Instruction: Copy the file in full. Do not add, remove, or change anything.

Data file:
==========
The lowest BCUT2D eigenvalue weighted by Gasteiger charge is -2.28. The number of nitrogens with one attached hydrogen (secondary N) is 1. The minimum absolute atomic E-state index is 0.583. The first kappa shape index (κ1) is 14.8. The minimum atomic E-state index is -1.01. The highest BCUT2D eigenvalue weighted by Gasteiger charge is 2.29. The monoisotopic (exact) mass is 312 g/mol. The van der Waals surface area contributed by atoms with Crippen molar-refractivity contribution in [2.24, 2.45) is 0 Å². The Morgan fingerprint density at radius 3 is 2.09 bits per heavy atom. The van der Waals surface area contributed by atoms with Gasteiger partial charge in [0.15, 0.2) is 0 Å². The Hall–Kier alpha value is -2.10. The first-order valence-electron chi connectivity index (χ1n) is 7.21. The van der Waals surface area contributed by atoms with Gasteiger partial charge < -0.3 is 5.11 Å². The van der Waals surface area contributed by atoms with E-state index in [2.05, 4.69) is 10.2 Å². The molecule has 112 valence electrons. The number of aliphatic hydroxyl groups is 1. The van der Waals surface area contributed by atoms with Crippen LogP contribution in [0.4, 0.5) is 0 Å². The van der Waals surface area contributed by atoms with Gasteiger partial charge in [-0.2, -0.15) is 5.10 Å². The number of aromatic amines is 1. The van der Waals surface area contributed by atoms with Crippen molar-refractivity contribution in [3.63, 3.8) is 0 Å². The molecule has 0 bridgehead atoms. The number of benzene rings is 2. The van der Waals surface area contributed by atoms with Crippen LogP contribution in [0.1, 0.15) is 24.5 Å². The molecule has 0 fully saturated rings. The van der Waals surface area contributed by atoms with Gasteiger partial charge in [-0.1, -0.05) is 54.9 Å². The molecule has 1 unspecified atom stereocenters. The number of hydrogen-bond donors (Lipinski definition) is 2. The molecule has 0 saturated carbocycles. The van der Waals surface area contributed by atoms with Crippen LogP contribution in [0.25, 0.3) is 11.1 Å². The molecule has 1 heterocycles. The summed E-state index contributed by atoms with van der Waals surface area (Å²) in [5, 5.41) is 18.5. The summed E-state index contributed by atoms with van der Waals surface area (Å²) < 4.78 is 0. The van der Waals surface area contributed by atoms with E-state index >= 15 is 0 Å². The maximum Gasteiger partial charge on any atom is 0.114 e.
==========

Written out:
The lowest BCUT2D eigenvalue weighted by Gasteiger charge is -2.28. The number of nitrogens with one attached hydrogen (secondary N) is 1. The minimum absolute atomic E-state index is 0.583. The first kappa shape index (κ1) is 14.8. The minimum atomic E-state index is -1.01. The highest BCUT2D eigenvalue weighted by Gasteiger charge is 2.29. The monoisotopic (exact) mass is 312 g/mol. The van der Waals surface area contributed by atoms with Crippen molar-refractivity contribution in [2.24, 2.45) is 0 Å². The Morgan fingerprint density at radius 3 is 2.09 bits per heavy atom. The van der Waals surface area contributed by atoms with Gasteiger partial charge in [0.15, 0.2) is 0 Å². The Hall–Kier alpha value is -2.10. The first-order valence-electron chi connectivity index (χ1n) is 7.21. The van der Waals surface area contributed by atoms with Gasteiger partial charge < -0.3 is 5.11 Å². The van der Waals surface area contributed by atoms with E-state index in [2.05, 4.69) is 10.2 Å². The molecule has 112 valence electrons. The number of aliphatic hydroxyl groups is 1. The van der Waals surface area contributed by atoms with Crippen LogP contribution in [0.4, 0.5) is 0 Å². The van der Waals surface area contributed by atoms with Gasteiger partial charge in [-0.2, -0.15) is 5.10 Å². The number of aromatic amines is 1. The van der Waals surface area contributed by atoms with Crippen molar-refractivity contribution in [3.63, 3.8) is 0 Å². The molecule has 0 bridgehead atoms. The number of benzene rings is 2. The van der Waals surface area contributed by atoms with Crippen LogP contribution in [0.1, 0.15) is 24.5 Å². The molecule has 0 fully saturated rings. The van der Waals surface area contributed by atoms with Gasteiger partial charge in [-0.1, -0.05) is 54.9 Å². The molecule has 1 unspecified atom stereocenters. The number of hydrogen-bond donors (Lipinski definition) is 2. The molecule has 0 saturated carbocycles. The van der Waals surface area contributed by atoms with Crippen LogP contribution in [0.25, 0.3) is 11.1 Å². The molecule has 1 heterocycles. The summed E-state index contributed by atoms with van der Waals surface area (Å²) in [5, 5.41) is 18.5. The summed E-state index contributed by atoms with van der Waals surface area (Å²) < 4.78 is 0. The van der Waals surface area contributed by atoms with E-state index >= 15 is 0 Å². The maximum Gasteiger partial charge on any atom is 0.114 e.